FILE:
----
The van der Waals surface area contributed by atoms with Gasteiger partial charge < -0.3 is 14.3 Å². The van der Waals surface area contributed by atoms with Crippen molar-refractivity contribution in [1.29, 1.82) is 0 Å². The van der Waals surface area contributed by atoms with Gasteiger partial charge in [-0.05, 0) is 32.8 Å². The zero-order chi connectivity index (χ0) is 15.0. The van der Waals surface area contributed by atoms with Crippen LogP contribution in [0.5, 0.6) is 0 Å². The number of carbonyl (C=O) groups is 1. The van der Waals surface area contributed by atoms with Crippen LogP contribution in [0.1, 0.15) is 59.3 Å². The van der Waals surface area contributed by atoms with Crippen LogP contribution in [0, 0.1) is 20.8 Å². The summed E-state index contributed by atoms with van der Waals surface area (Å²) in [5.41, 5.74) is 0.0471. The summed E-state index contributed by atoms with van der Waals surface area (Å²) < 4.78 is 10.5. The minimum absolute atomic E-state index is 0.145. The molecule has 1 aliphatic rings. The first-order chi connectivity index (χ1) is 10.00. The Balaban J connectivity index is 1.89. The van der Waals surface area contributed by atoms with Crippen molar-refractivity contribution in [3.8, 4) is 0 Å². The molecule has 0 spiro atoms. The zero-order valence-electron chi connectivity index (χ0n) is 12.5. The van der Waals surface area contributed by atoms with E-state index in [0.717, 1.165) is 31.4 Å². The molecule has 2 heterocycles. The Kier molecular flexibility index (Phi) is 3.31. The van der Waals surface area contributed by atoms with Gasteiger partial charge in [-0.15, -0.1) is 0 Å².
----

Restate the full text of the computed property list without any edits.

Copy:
The van der Waals surface area contributed by atoms with Gasteiger partial charge < -0.3 is 14.3 Å². The van der Waals surface area contributed by atoms with Crippen molar-refractivity contribution in [1.29, 1.82) is 0 Å². The van der Waals surface area contributed by atoms with Gasteiger partial charge in [-0.05, 0) is 32.8 Å². The zero-order chi connectivity index (χ0) is 15.0. The van der Waals surface area contributed by atoms with Crippen LogP contribution in [0.5, 0.6) is 0 Å². The number of carbonyl (C=O) groups is 1. The van der Waals surface area contributed by atoms with Crippen LogP contribution in [0.1, 0.15) is 59.3 Å². The van der Waals surface area contributed by atoms with Crippen LogP contribution in [0, 0.1) is 20.8 Å². The summed E-state index contributed by atoms with van der Waals surface area (Å²) in [5.41, 5.74) is 0.0471. The summed E-state index contributed by atoms with van der Waals surface area (Å²) < 4.78 is 10.5. The minimum absolute atomic E-state index is 0.145. The molecule has 1 aliphatic rings. The first-order chi connectivity index (χ1) is 10.00. The Balaban J connectivity index is 1.89. The van der Waals surface area contributed by atoms with Crippen molar-refractivity contribution in [3.8, 4) is 0 Å². The molecule has 0 spiro atoms. The zero-order valence-electron chi connectivity index (χ0n) is 12.5. The van der Waals surface area contributed by atoms with E-state index in [0.717, 1.165) is 31.4 Å². The molecule has 2 heterocycles. The Kier molecular flexibility index (Phi) is 3.31. The van der Waals surface area contributed by atoms with Gasteiger partial charge in [-0.15, -0.1) is 0 Å².